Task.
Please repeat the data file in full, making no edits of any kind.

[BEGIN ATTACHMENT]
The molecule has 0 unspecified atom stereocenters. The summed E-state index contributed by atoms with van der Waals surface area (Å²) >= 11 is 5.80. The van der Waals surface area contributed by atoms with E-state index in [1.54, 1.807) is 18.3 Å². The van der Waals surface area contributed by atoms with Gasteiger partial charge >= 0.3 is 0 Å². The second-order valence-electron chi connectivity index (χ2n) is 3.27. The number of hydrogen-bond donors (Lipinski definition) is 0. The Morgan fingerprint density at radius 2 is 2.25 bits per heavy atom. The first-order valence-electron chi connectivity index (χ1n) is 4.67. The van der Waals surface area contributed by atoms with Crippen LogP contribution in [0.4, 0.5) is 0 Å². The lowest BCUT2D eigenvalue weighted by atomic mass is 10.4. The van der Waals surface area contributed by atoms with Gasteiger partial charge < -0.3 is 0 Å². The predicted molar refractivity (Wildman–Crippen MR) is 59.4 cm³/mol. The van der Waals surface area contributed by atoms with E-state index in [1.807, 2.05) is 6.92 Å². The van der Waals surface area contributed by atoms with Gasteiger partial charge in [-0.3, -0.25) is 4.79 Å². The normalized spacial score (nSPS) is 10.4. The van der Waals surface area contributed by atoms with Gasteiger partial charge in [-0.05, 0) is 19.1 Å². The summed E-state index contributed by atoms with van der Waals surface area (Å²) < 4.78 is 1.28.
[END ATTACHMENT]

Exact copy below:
The molecule has 0 unspecified atom stereocenters. The summed E-state index contributed by atoms with van der Waals surface area (Å²) >= 11 is 5.80. The van der Waals surface area contributed by atoms with E-state index in [1.54, 1.807) is 18.3 Å². The van der Waals surface area contributed by atoms with Gasteiger partial charge >= 0.3 is 0 Å². The second-order valence-electron chi connectivity index (χ2n) is 3.27. The number of hydrogen-bond donors (Lipinski definition) is 0. The Morgan fingerprint density at radius 2 is 2.25 bits per heavy atom. The first-order valence-electron chi connectivity index (χ1n) is 4.67. The van der Waals surface area contributed by atoms with Crippen LogP contribution in [0.4, 0.5) is 0 Å². The lowest BCUT2D eigenvalue weighted by atomic mass is 10.4. The van der Waals surface area contributed by atoms with Gasteiger partial charge < -0.3 is 0 Å². The predicted molar refractivity (Wildman–Crippen MR) is 59.4 cm³/mol. The van der Waals surface area contributed by atoms with E-state index in [1.807, 2.05) is 6.92 Å². The van der Waals surface area contributed by atoms with Gasteiger partial charge in [-0.3, -0.25) is 4.79 Å². The normalized spacial score (nSPS) is 10.4. The van der Waals surface area contributed by atoms with Gasteiger partial charge in [-0.05, 0) is 19.1 Å². The summed E-state index contributed by atoms with van der Waals surface area (Å²) < 4.78 is 1.28.